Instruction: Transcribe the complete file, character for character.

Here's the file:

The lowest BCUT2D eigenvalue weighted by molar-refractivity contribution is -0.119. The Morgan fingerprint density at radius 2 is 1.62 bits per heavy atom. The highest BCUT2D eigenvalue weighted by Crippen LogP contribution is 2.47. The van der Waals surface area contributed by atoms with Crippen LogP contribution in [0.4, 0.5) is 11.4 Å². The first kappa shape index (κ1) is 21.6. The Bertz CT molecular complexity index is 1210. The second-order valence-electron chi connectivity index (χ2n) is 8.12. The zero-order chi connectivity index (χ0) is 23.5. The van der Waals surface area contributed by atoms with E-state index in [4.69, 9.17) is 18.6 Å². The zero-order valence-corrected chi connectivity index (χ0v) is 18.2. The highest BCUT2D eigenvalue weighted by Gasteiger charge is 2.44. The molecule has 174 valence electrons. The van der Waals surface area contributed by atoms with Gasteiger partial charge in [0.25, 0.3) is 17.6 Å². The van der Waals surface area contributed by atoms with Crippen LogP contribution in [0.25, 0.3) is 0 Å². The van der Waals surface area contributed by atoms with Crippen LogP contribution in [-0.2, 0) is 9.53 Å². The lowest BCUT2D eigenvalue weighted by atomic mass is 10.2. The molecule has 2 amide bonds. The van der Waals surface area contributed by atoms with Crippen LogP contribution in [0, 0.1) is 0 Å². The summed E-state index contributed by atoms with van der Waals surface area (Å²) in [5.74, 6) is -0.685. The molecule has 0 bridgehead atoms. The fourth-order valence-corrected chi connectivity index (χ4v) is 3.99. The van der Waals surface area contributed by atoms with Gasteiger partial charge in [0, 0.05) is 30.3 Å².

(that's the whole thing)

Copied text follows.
The lowest BCUT2D eigenvalue weighted by molar-refractivity contribution is -0.119. The Morgan fingerprint density at radius 2 is 1.62 bits per heavy atom. The highest BCUT2D eigenvalue weighted by Crippen LogP contribution is 2.47. The van der Waals surface area contributed by atoms with Crippen LogP contribution in [0.4, 0.5) is 11.4 Å². The first kappa shape index (κ1) is 21.6. The Bertz CT molecular complexity index is 1210. The second-order valence-electron chi connectivity index (χ2n) is 8.12. The zero-order chi connectivity index (χ0) is 23.5. The van der Waals surface area contributed by atoms with E-state index in [4.69, 9.17) is 18.6 Å². The zero-order valence-corrected chi connectivity index (χ0v) is 18.2. The highest BCUT2D eigenvalue weighted by Gasteiger charge is 2.44. The molecule has 174 valence electrons. The van der Waals surface area contributed by atoms with Gasteiger partial charge in [0.25, 0.3) is 17.6 Å². The van der Waals surface area contributed by atoms with Crippen LogP contribution in [0.25, 0.3) is 0 Å². The van der Waals surface area contributed by atoms with Crippen LogP contribution in [-0.2, 0) is 9.53 Å². The lowest BCUT2D eigenvalue weighted by atomic mass is 10.2. The molecule has 2 amide bonds. The van der Waals surface area contributed by atoms with Crippen LogP contribution in [0, 0.1) is 0 Å². The summed E-state index contributed by atoms with van der Waals surface area (Å²) in [5.74, 6) is -0.685. The molecule has 0 bridgehead atoms. The fourth-order valence-corrected chi connectivity index (χ4v) is 3.99. The van der Waals surface area contributed by atoms with Gasteiger partial charge in [0, 0.05) is 30.3 Å².